Genocide Bill Approved by House Committee

WASHINGTON–The House International Relations Committee–in a vote of 24 to 11–Tuesday approved a measure–which–if passed by the entire House of Representatives–would recognize the 1915-1921 systematic killing of Armenia’s by the Ottoman Turkish government–a genocide.

The committee voted after an almost three-hour debate on the matter–the discussion of which was postponed from last Thursday due to delay tactics by Indiana Republican Dan Burton and California Democrat Tom Lantos.

Burton and Lantos attempted to derail the vote. Tuesday’s session began by the committee’s consideration of an amendment to the resolution introduced by Burton–calling for a Congressional condemnation of all countries that have committed human rights violations.

This amendment was supported by Lantos–who–after reading President Bill Clinton’s April 24 message–urged his colleagues to consider adopting the sense of the president’s message as a sign of the American people’s empathy toward Armenia’s.

Prior to this discussion–one of five Turkish parliament members who arrived in the US to oppose the resolution–was allowed to address the committee. In his testimony–Mehmet Ali Irtemqelik said that while there were killings in the southern Anatolia region of the Ottoman Empire during World War I–they did not constitute a genocide–as it is stressed within the resolution.

Furthermore–he continued the recent Turkish position of implementing counter measures if the Congress passes the Genocide resolution.

A delegation from the Turkish Grand National Assembly is in the US to explain Turkey’s sensitivity concerning the issue. The delegation’s main role is to mention the negative effects of the bill at an office that will be allocated to them at the House of Representatives. The delegation is chaired by the Motherland Party (ANAP) deputy Mehmet Ali Irtemcelik–who said–"We did not come here to threaten anybody but to safeguard the relations between Turkey and the US." Irtemcelik added that he wanted his American colleagues to act with commonsense.

The delegation was scheduled to meet House Speaker Dennis Hastert Tuesday afternoon.

Among representatives speaking in favor of the resolution were co-author of the measure George Radanovich (R-Calif.)–Ed Royce (R-Calif.)–ranking minority member of the committee Sam Gejdenson (D-Conn.)–Brad Sherman (D-Calif.) and Barbara Lee (D-Calif.).

New Jersey Republican Christopher Smith–chairman of the House Subcommittee on International Operations and Human Rights–which held a hearing on the resolution two weeks ago–thanked the Turkish representative for his commen’s–adding Irtemqelik’s remarks made the case for the approval of the resolution–because the Turkish deputy had remarked about the killings in his statement.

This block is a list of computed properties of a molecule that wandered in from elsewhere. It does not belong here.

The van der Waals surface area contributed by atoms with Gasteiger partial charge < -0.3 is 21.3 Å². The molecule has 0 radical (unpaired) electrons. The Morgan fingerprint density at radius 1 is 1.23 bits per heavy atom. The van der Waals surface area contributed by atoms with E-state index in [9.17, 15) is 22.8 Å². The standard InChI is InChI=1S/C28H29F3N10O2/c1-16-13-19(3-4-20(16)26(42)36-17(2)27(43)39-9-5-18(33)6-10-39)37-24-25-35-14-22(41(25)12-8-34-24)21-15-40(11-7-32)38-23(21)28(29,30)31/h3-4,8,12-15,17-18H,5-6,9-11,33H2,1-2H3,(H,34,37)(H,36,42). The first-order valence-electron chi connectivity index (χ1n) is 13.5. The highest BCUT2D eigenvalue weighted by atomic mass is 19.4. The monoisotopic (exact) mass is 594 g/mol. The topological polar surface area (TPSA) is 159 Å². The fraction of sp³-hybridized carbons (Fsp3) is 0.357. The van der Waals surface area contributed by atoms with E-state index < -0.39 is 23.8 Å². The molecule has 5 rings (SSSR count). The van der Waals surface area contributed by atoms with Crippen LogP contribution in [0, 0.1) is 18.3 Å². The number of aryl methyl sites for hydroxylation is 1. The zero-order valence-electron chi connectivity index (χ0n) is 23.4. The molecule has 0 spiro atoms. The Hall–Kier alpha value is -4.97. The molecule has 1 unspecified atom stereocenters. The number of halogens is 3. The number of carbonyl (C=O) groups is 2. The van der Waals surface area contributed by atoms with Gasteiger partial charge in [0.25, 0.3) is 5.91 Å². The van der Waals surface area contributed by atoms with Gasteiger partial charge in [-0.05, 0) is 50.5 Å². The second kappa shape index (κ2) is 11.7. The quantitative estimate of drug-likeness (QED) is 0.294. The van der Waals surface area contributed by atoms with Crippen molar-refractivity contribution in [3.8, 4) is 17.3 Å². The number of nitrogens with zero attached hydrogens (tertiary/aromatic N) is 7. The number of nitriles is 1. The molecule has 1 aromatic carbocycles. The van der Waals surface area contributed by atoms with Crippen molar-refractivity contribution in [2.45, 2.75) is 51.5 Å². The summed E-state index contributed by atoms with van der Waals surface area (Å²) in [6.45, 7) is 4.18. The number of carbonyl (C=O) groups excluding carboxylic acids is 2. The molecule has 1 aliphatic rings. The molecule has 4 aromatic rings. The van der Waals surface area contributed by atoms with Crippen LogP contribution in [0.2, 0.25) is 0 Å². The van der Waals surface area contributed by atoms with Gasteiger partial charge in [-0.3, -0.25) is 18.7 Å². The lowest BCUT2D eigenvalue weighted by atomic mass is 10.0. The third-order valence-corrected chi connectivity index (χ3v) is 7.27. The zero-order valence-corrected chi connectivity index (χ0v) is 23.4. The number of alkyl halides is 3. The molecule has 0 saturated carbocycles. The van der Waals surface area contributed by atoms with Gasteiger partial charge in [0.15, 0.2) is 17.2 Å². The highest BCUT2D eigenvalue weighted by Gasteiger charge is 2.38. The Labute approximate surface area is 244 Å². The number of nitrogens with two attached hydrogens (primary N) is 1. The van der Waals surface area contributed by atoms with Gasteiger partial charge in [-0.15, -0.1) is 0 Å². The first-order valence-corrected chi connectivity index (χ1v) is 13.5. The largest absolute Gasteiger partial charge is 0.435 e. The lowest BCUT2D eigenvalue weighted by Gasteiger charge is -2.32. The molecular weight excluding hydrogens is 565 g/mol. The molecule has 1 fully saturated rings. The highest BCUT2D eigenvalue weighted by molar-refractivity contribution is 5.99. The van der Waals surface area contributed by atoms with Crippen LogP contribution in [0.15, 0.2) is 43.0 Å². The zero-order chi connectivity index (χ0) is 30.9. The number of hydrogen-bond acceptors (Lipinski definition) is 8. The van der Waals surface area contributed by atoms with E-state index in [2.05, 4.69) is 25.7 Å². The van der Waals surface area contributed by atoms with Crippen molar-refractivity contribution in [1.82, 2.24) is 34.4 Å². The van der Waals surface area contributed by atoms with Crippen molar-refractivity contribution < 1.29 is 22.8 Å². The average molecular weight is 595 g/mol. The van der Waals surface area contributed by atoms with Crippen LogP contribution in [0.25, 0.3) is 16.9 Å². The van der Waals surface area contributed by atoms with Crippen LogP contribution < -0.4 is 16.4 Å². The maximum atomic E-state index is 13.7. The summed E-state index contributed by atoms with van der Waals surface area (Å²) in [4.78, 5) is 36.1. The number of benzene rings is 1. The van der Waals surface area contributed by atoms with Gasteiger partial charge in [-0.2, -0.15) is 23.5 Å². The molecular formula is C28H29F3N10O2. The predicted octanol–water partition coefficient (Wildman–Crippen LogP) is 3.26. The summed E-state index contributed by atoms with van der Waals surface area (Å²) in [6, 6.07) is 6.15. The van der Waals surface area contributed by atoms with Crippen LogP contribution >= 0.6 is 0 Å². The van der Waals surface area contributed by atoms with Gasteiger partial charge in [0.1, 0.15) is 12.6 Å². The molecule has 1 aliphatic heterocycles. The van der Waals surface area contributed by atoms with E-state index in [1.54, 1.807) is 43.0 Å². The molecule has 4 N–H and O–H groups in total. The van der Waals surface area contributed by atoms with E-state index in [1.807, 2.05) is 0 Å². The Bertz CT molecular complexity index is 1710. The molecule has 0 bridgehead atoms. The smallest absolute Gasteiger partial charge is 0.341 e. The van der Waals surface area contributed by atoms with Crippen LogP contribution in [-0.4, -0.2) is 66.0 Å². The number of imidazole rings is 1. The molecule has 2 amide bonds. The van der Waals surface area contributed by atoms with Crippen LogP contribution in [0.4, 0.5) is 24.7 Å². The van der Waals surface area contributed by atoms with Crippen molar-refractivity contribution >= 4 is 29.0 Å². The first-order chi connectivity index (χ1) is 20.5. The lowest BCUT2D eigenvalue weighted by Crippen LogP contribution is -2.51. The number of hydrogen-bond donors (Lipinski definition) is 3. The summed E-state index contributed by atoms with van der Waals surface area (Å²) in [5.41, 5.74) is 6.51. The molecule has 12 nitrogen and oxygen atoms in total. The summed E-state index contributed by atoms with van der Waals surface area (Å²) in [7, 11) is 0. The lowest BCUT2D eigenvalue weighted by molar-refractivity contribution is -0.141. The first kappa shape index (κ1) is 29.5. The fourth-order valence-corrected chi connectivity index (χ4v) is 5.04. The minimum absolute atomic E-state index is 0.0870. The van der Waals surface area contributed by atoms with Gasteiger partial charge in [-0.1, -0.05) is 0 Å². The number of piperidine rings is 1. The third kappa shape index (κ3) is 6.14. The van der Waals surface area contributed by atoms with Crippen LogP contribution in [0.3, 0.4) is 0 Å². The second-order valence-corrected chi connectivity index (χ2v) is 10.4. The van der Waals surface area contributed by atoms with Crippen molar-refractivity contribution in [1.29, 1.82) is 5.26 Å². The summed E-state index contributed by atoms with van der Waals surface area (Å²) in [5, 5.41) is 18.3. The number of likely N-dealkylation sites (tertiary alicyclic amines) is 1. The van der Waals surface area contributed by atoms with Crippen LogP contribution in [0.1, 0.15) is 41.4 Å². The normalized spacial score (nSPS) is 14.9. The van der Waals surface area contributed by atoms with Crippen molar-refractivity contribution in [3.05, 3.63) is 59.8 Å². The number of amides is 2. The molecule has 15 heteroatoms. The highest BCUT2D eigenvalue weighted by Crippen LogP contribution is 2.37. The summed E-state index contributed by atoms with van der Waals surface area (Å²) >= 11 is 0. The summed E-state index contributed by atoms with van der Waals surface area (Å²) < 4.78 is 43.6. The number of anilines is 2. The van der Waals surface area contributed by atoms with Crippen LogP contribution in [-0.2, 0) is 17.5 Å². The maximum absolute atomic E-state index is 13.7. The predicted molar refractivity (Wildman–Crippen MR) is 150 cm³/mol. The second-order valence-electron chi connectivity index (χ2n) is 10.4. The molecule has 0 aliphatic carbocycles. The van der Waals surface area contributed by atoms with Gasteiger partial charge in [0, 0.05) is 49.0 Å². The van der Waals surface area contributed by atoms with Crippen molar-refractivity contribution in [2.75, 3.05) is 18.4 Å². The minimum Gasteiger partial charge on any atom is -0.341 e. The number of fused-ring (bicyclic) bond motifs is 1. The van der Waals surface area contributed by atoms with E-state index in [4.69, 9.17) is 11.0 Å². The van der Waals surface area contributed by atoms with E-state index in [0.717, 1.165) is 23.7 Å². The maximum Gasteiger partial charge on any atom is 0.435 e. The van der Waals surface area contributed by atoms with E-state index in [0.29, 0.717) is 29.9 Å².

Furthermore–Smith quoted Jewish scholar and human rights activist Eli Weisel who has said "Denying the genocide is the final step in genocide." Smith also used quotes by the US Ambassador to the Ottoman Empire Henry Morgenthau to illustrate the urgency of the bill.

Before the final vote–California Republican Dana Rohrabacher introduced an amendment calling for a change in language of the resolution–which cited the Young Turk government as the culprits of the Genocide. Rohrabacher’s amendment changed the Young Turk reference to the "Ottoman Empire."

Rep. Smith made the motion for the roll call vote–after which the resolution was approved by the committee in a vote of 24 to 11.

Tuesday’s vote clears the way for the resolution to be heard by the House Rules Committee. At press-time there was no date of that hearing.

In an effort to accommodate the concerns raised by several of his House colleagues and to build broader bipartisan support for the measure–Congressman Radanovich–during last Thursday’s discussion–had revised the text of the resolution and reintroduced it as H.Res.596. This measure affirms the United States record on the Armenian Genocide and 1. Calls upon the President to ensure that the foreign policy of the United States reflects appropriate understanding and sensitivity concerning issues related to human rights–ethnic cleansing–and genocide documented in the United States record relating to the Armenian Genocide–and 2. Urges the President to properly characterize the Armenian Genocide as genocide in the President’s annual April 24 address.

The Armenian Genocide Resolution is actively supported by a coalition of Armenian American organizations including the Apostolic Exarchate for Armenian Catholics; Armenian Assembly of America; Armenian Bar Association; Armenian Evangelical World Council; Armenian General Benevolent Union; Armenian Missionary Association of America; Armenian National Committee of America; Armenian Relief Society of North America; Diocese of the Armenian Apostolic Church of America – East; Diocese of the Armenian Apostolic Church of America – West; Knights of Vartan; Prelacy of the Armenian Apostolic Church of America – East; Prelacy of the Armenian Apostolic Church of America – West.

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